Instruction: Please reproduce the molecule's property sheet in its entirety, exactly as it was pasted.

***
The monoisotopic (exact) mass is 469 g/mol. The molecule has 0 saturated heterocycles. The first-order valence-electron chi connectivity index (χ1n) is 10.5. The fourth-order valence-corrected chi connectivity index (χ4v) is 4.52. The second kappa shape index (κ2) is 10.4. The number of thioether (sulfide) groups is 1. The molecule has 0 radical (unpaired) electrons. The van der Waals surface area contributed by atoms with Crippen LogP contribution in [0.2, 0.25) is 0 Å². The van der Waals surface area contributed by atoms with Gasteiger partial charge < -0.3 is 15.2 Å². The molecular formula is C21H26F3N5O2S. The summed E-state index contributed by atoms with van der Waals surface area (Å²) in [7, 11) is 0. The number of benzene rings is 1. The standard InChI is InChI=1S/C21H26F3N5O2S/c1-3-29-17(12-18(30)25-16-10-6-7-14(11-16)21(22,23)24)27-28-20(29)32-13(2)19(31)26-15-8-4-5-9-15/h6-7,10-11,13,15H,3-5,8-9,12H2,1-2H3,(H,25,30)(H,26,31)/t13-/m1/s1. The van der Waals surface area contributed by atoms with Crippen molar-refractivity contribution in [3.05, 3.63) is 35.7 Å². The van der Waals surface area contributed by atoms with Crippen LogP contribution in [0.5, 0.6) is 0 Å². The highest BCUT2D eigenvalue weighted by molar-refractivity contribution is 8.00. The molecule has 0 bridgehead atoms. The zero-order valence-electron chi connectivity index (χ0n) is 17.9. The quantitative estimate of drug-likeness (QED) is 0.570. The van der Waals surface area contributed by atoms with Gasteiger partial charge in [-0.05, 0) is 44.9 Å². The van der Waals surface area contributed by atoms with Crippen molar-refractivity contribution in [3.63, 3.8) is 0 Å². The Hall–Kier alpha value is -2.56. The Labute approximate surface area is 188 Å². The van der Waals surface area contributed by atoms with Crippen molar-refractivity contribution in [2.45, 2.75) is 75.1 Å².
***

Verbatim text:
The monoisotopic (exact) mass is 469 g/mol. The molecule has 0 saturated heterocycles. The first-order valence-electron chi connectivity index (χ1n) is 10.5. The fourth-order valence-corrected chi connectivity index (χ4v) is 4.52. The second kappa shape index (κ2) is 10.4. The number of thioether (sulfide) groups is 1. The molecule has 0 radical (unpaired) electrons. The van der Waals surface area contributed by atoms with Crippen LogP contribution in [0.2, 0.25) is 0 Å². The van der Waals surface area contributed by atoms with Gasteiger partial charge < -0.3 is 15.2 Å². The molecular formula is C21H26F3N5O2S. The summed E-state index contributed by atoms with van der Waals surface area (Å²) in [7, 11) is 0. The number of benzene rings is 1. The standard InChI is InChI=1S/C21H26F3N5O2S/c1-3-29-17(12-18(30)25-16-10-6-7-14(11-16)21(22,23)24)27-28-20(29)32-13(2)19(31)26-15-8-4-5-9-15/h6-7,10-11,13,15H,3-5,8-9,12H2,1-2H3,(H,25,30)(H,26,31)/t13-/m1/s1. The van der Waals surface area contributed by atoms with Crippen molar-refractivity contribution in [3.05, 3.63) is 35.7 Å². The van der Waals surface area contributed by atoms with Crippen LogP contribution in [0.5, 0.6) is 0 Å². The highest BCUT2D eigenvalue weighted by molar-refractivity contribution is 8.00. The molecule has 0 bridgehead atoms. The zero-order valence-electron chi connectivity index (χ0n) is 17.9. The quantitative estimate of drug-likeness (QED) is 0.570. The van der Waals surface area contributed by atoms with Gasteiger partial charge in [-0.05, 0) is 44.9 Å². The van der Waals surface area contributed by atoms with Crippen molar-refractivity contribution in [3.63, 3.8) is 0 Å². The Hall–Kier alpha value is -2.56. The Labute approximate surface area is 188 Å². The van der Waals surface area contributed by atoms with Crippen molar-refractivity contribution in [2.45, 2.75) is 75.1 Å².